Wonder how infalling matter is seen from a event horizon?

Assuming light to blueshift everything outside the event horizon should speed up, locally measured from the Event Horizon, and infalling mass should then seem to arrive, as good as, instantly. That is if it speed up, locally defined? You can also imagine yourself accelerating, to get that effect, which then close to light speed would mean, what? Just think of some other frames trajectory or geodesic, then accelerate, if now your local clock slows down relative a universe, will those geodesics mass move faster, as defined by you? It's also a question of your motion relative theirs naturally, but what I'm wondering about is how a local clock will define other frames motion, when close to 'c'.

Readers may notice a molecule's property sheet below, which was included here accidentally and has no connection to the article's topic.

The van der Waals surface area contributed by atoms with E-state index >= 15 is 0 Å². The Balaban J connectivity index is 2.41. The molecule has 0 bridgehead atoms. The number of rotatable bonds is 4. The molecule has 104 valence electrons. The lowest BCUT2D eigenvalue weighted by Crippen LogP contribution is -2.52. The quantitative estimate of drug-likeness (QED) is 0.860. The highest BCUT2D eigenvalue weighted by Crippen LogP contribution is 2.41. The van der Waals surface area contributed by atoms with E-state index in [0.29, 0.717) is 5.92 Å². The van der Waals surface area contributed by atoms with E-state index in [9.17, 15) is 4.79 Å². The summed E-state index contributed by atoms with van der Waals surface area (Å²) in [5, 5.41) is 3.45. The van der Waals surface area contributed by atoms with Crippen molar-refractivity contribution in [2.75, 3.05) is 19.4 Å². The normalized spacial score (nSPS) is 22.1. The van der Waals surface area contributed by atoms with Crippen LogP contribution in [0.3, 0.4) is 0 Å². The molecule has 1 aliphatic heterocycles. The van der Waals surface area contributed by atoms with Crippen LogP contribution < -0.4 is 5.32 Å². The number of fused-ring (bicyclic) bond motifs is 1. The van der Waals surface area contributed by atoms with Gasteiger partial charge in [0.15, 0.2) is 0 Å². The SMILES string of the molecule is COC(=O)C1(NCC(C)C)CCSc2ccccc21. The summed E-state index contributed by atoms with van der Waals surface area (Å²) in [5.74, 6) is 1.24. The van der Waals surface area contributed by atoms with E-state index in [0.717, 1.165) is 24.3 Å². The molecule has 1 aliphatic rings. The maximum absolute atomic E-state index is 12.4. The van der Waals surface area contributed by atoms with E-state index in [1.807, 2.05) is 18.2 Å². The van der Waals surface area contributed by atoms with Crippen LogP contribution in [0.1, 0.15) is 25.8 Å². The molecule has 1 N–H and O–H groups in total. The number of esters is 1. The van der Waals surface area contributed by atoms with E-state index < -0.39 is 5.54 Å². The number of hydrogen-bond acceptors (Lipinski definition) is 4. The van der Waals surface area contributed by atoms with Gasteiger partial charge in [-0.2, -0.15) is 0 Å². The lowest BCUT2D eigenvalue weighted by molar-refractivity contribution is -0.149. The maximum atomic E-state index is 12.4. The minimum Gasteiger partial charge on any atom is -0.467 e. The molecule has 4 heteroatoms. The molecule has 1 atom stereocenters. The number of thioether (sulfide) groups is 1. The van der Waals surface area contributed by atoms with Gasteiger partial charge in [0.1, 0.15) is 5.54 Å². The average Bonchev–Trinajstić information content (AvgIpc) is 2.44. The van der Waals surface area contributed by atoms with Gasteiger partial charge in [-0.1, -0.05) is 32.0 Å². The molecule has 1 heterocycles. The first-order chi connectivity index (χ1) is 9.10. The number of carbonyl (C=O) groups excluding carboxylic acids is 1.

If you think it will, is there a point where that trajectory or geodesic, for you accelerating, will seem to move ftl? It can't be , unless 'c' is wrongly defined. Because we define it locally. We can also assume a uniform motion, after such a 'final' acceleration. Will your clock still 'tick' slower relative other frames of reference, equivalent to your accelerating, or do you expect that local clock to become of one rhythm, same for all uniform (relative) motions?

First of all, there's degrees of hells here

A relative motion it still must be, but you accelerated first, as close to 'c' as you could. So, what would you expect?